Not everyone’s dealing with wet fields. In areas where dry conditions have plagued soybean crops, some pests have been having a field day even this late in the season, and Extension specialists say there are steps retailers and their growers should take.
The key pests at this stag in such areas as Ohio and Kentucky are two-spotted spider mites, bean leaf beetles, and soybean cyst nematodes.
- Two-spotted spider mitesbecome active when fields are dry, and in Ohio, Ohio State University Extension entomologists have reported some outbreaks, especially along field edges. The two-spotted spider mite feeds on the sap of the soybean plant causing injury. Large spider mite populations, running in the tens of thousands per plant, are enough to kill the crop, causing significant yield losses.
“We continue to think that they will not become whole field infestations, although growers should nevertheless check areas within their fields,” says Ron Hammond, an OSU Extension entomologist. “This is especially important on late-maturing soybeans that were planted late and are still green. Those fields that are starting to yellow are probably past the stage where spraying for mites would be recommended.”
Yellow/bronze discoloration of plants along field edges or within in a field is characteristic of spider mite feeding. “If growers are finding large populations of adults and eggs on the underside of the leaflets, then treatment is probably warranted,” he says. “If mites have built up sufficiently along the field borders, growers should make an edge spray. This should give late-planted soybeans enough time to continue to make good yields.”
- Soybeans grown for seed, especially late-planted or late-maturing beans, should be monitored for bean leaf beetledamage as leaves begin to yellow and pods remain green, say Purdue University entomologists.
Bean leaf beetles scar the surface of pods, but only occasionally feed through the pod to the developing beans, explains John Obermeyer, Purdue Extension integrated pest management supervisor, and Larry Bledsoe, Purdue Extension pest management expert. During pod maturation, this scar often cracks leaving an entry hole for airborne plant pathogens that may cause discolored, moldy, shriveled, or diseased beans that show no outward signs of the pathogen.
Bledsoe says it’s important for pest managers to be able to predict whether economic damage will occur based on the types and numbers of beetles that are present and the stage of pod development (i.e., green, yellow, yellow-brown, or brown pods). Once the pods turn yellow to yellow-brown, they become less attractive and less susceptible to damage. Control is normally not warranted from this point on.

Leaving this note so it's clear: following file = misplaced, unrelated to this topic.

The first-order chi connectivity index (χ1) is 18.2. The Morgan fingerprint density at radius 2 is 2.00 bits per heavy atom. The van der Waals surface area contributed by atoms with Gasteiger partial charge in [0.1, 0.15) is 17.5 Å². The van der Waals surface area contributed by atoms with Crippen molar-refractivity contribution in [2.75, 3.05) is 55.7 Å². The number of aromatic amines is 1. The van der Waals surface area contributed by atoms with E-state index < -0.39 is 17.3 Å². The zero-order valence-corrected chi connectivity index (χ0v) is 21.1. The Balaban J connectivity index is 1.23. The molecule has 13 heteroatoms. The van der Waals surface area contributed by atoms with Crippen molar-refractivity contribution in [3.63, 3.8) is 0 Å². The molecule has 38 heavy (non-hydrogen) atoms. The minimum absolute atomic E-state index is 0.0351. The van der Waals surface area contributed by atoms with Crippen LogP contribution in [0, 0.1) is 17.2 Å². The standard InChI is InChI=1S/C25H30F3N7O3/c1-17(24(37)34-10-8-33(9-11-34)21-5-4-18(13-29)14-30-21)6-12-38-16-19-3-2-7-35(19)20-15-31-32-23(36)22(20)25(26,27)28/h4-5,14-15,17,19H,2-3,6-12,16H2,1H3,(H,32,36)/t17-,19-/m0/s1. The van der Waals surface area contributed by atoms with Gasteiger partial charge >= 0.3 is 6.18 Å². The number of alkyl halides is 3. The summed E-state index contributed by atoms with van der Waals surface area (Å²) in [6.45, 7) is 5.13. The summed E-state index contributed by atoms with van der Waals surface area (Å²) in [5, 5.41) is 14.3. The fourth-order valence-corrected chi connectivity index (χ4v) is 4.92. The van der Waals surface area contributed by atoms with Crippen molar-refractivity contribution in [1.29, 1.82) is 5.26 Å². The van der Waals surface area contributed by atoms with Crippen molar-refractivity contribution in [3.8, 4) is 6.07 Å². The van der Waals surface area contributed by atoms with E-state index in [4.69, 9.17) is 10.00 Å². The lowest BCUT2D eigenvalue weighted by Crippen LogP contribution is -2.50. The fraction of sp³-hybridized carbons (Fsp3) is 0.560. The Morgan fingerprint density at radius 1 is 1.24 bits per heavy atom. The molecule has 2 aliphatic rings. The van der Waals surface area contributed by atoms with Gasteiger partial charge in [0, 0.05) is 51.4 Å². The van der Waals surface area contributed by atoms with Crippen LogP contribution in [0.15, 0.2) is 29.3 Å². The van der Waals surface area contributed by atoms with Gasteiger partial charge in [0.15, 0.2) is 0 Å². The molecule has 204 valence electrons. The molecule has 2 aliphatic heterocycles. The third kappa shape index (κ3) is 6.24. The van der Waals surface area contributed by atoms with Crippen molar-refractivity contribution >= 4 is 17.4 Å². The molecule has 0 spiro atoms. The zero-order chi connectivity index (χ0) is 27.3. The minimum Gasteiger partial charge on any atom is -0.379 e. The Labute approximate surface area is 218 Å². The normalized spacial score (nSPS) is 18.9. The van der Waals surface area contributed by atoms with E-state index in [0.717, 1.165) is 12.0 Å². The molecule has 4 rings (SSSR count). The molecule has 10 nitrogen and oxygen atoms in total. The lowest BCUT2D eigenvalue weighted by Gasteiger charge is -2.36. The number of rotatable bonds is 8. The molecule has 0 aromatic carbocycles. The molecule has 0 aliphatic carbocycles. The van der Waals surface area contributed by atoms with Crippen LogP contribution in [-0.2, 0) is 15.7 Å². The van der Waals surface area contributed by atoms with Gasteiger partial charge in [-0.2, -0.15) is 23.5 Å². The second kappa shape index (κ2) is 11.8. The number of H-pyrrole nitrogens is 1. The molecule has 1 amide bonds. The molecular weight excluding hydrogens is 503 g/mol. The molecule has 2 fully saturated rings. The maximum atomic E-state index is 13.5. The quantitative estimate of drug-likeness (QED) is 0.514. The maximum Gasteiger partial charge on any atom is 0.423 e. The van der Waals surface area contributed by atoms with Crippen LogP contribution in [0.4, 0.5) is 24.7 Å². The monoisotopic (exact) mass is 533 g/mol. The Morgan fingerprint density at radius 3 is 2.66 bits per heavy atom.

Obermeyer and Bledsoe recommend randomly selecting two plants from five different areas of the field and then counting the number of pods per plant and the number that show damage. Calculate the percentage of damaged pods per plant for the field as a whole. Note if the pods are green, beginning to turn yellow, or are yellow/brown. Also determine the number of beetles per sweep using an insect sweep net. Take five sets of 20 sweeps in the field. Determine the number of bean leaf beetles per sweep. Additionally, note whether beetles are still actively feeding while surveying the field, they advised.
There has been considerable interest in bean leaf beetle and its association with bean pod mottle virus (BPMV). Bean leaf beetle is one of major beetle-vectors of this disease. They spread the virus by feeding on infected plants, ingesting the virus with plant tissue, and then regurgitating gut content after moving to and feeding on an uninfected plant. BPMV symptoms at harvest include green stem and hilum bleeding. Treatment for bean leaf beetle to reduce bean pod mottle virus this time of the year is not recommended, as most disease transmission occurs very early in the season.
- Soybean cyst nematode (SCN)also does damage to soybeans under drought stress. Deemed the “silent robber of yields,” soybean cyst nematodes feed on the roots of young plants, which prevents the roots from taking up vital nutrients. The result is a drop in yields and subsequent economic losses.
Anne Dorrance, a plant pathologist with the Ohio Agricultural Research and Development Center, urges growers to scout their fields for potential SCN populations.
“Where the soybeans are shorter and have fewer pods is a great place to check for SCN on the roots,” said Dorrance, who also holds an OSU Extension appointment. “Dig up the soybeans and shake off the soil, then look for the females. They appear as tiny white pearls, which glisten on the roots.” Notes should be taken and those fields should be sampled in the fall for egg counts through laboratory tests.
“A good accurate egg count in the fall is the first step in soybean cyst nematode management,” said Dorrance. “The best management practice is crop rotation, crop rotation, crop rotation. Once the insect is present, you can’t get rid of it.”